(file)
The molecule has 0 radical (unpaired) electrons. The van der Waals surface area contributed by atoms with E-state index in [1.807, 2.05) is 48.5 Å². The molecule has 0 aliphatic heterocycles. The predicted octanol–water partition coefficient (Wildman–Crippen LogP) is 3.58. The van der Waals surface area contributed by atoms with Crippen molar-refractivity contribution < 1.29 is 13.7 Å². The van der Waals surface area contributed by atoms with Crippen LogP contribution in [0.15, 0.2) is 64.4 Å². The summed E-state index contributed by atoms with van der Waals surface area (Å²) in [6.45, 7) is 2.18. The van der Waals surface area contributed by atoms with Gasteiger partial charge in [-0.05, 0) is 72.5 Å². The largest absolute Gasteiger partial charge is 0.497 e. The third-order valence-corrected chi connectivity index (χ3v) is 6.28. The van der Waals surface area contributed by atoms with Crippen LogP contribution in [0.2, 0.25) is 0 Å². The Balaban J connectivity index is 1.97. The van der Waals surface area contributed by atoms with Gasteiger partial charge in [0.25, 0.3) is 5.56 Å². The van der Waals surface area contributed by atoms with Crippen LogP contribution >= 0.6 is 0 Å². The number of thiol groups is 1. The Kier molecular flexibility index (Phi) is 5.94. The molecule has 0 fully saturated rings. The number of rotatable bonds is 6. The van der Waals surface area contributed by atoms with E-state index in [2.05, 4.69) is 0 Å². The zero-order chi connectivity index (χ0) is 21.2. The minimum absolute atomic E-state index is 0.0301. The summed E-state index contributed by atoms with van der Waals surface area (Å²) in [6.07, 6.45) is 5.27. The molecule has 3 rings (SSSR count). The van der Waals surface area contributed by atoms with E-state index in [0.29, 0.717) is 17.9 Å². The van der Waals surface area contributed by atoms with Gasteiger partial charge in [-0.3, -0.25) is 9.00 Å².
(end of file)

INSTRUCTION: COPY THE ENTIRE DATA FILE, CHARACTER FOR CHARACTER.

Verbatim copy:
The molecule has 0 radical (unpaired) electrons. The van der Waals surface area contributed by atoms with E-state index in [1.807, 2.05) is 48.5 Å². The molecule has 0 aliphatic heterocycles. The predicted octanol–water partition coefficient (Wildman–Crippen LogP) is 3.58. The van der Waals surface area contributed by atoms with Crippen molar-refractivity contribution < 1.29 is 13.7 Å². The van der Waals surface area contributed by atoms with Crippen LogP contribution in [0.15, 0.2) is 64.4 Å². The summed E-state index contributed by atoms with van der Waals surface area (Å²) in [6.45, 7) is 2.18. The van der Waals surface area contributed by atoms with Gasteiger partial charge in [-0.05, 0) is 72.5 Å². The largest absolute Gasteiger partial charge is 0.497 e. The third-order valence-corrected chi connectivity index (χ3v) is 6.28. The van der Waals surface area contributed by atoms with Crippen LogP contribution in [0.2, 0.25) is 0 Å². The Balaban J connectivity index is 1.97. The van der Waals surface area contributed by atoms with Gasteiger partial charge in [0.25, 0.3) is 5.56 Å². The van der Waals surface area contributed by atoms with Crippen LogP contribution >= 0.6 is 0 Å². The number of thiol groups is 1. The Kier molecular flexibility index (Phi) is 5.94. The molecule has 0 fully saturated rings. The number of rotatable bonds is 6. The van der Waals surface area contributed by atoms with E-state index in [2.05, 4.69) is 0 Å². The zero-order chi connectivity index (χ0) is 21.2. The minimum absolute atomic E-state index is 0.0301. The summed E-state index contributed by atoms with van der Waals surface area (Å²) in [6.07, 6.45) is 5.27. The molecule has 3 rings (SSSR count). The van der Waals surface area contributed by atoms with E-state index in [0.29, 0.717) is 17.9 Å². The van der Waals surface area contributed by atoms with Gasteiger partial charge in [-0.3, -0.25) is 9.00 Å².